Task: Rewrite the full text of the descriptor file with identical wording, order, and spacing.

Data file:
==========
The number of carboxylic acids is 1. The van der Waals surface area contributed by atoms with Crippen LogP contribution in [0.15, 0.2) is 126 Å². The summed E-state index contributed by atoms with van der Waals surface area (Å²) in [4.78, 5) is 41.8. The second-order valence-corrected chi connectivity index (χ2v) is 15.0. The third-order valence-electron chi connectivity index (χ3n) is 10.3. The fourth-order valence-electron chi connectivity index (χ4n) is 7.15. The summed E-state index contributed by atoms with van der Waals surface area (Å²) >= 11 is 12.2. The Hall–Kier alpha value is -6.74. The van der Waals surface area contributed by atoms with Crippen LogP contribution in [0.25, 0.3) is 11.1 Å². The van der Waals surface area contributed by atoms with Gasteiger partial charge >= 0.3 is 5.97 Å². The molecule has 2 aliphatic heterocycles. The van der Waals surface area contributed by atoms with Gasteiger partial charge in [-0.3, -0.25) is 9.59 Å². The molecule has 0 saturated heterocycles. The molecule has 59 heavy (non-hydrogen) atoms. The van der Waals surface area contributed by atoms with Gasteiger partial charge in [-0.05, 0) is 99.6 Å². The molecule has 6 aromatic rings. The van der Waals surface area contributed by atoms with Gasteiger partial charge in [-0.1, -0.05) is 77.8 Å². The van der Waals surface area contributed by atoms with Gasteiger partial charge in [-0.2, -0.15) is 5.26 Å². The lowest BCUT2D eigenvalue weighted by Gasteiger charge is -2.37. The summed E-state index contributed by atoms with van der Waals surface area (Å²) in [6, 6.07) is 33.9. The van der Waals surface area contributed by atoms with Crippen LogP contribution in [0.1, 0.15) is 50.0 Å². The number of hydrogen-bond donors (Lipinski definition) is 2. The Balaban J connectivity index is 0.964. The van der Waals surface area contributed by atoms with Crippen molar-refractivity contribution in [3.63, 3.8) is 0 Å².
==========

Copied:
The number of carboxylic acids is 1. The van der Waals surface area contributed by atoms with Crippen LogP contribution in [0.15, 0.2) is 126 Å². The summed E-state index contributed by atoms with van der Waals surface area (Å²) in [4.78, 5) is 41.8. The second-order valence-corrected chi connectivity index (χ2v) is 15.0. The third-order valence-electron chi connectivity index (χ3n) is 10.3. The fourth-order valence-electron chi connectivity index (χ4n) is 7.15. The summed E-state index contributed by atoms with van der Waals surface area (Å²) >= 11 is 12.2. The Hall–Kier alpha value is -6.74. The van der Waals surface area contributed by atoms with Crippen LogP contribution in [0.25, 0.3) is 11.1 Å². The van der Waals surface area contributed by atoms with Gasteiger partial charge >= 0.3 is 5.97 Å². The molecule has 2 aliphatic heterocycles. The van der Waals surface area contributed by atoms with Gasteiger partial charge in [-0.3, -0.25) is 9.59 Å². The molecule has 0 saturated heterocycles. The molecule has 59 heavy (non-hydrogen) atoms. The van der Waals surface area contributed by atoms with Gasteiger partial charge in [-0.05, 0) is 99.6 Å². The molecule has 6 aromatic rings. The van der Waals surface area contributed by atoms with Gasteiger partial charge in [-0.1, -0.05) is 77.8 Å². The van der Waals surface area contributed by atoms with Gasteiger partial charge in [-0.2, -0.15) is 5.26 Å². The lowest BCUT2D eigenvalue weighted by Gasteiger charge is -2.37. The summed E-state index contributed by atoms with van der Waals surface area (Å²) in [6, 6.07) is 33.9. The van der Waals surface area contributed by atoms with Crippen LogP contribution in [0.1, 0.15) is 50.0 Å². The number of hydrogen-bond donors (Lipinski definition) is 2. The Balaban J connectivity index is 0.964. The van der Waals surface area contributed by atoms with Crippen molar-refractivity contribution in [3.63, 3.8) is 0 Å².